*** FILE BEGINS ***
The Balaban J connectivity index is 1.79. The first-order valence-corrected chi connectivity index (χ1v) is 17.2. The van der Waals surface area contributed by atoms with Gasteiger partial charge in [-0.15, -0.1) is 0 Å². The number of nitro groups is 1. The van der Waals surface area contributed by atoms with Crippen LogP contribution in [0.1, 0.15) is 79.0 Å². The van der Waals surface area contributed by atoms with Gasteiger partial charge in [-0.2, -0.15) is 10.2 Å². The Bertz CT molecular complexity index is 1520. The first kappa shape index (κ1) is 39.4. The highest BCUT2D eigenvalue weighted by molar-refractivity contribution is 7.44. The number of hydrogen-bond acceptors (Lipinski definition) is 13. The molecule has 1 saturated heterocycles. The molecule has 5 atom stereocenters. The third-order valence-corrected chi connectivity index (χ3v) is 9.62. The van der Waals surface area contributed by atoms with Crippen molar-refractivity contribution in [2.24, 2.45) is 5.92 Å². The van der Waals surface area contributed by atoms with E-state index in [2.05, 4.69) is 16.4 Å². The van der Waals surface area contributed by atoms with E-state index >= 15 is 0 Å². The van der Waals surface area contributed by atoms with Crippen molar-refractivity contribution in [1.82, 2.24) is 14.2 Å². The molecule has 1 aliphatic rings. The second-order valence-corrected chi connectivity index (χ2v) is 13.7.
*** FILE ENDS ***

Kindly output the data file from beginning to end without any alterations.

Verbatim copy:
The Balaban J connectivity index is 1.79. The first-order valence-corrected chi connectivity index (χ1v) is 17.2. The van der Waals surface area contributed by atoms with Gasteiger partial charge in [-0.15, -0.1) is 0 Å². The number of nitro groups is 1. The van der Waals surface area contributed by atoms with Crippen LogP contribution in [0.1, 0.15) is 79.0 Å². The van der Waals surface area contributed by atoms with Gasteiger partial charge in [-0.2, -0.15) is 10.2 Å². The Bertz CT molecular complexity index is 1520. The first kappa shape index (κ1) is 39.4. The highest BCUT2D eigenvalue weighted by molar-refractivity contribution is 7.44. The number of hydrogen-bond acceptors (Lipinski definition) is 13. The molecule has 1 saturated heterocycles. The molecule has 5 atom stereocenters. The third-order valence-corrected chi connectivity index (χ3v) is 9.62. The van der Waals surface area contributed by atoms with Crippen molar-refractivity contribution in [2.24, 2.45) is 5.92 Å². The van der Waals surface area contributed by atoms with E-state index in [2.05, 4.69) is 16.4 Å². The van der Waals surface area contributed by atoms with E-state index >= 15 is 0 Å². The van der Waals surface area contributed by atoms with Crippen molar-refractivity contribution in [1.82, 2.24) is 14.2 Å². The molecule has 1 aliphatic rings. The second-order valence-corrected chi connectivity index (χ2v) is 13.7.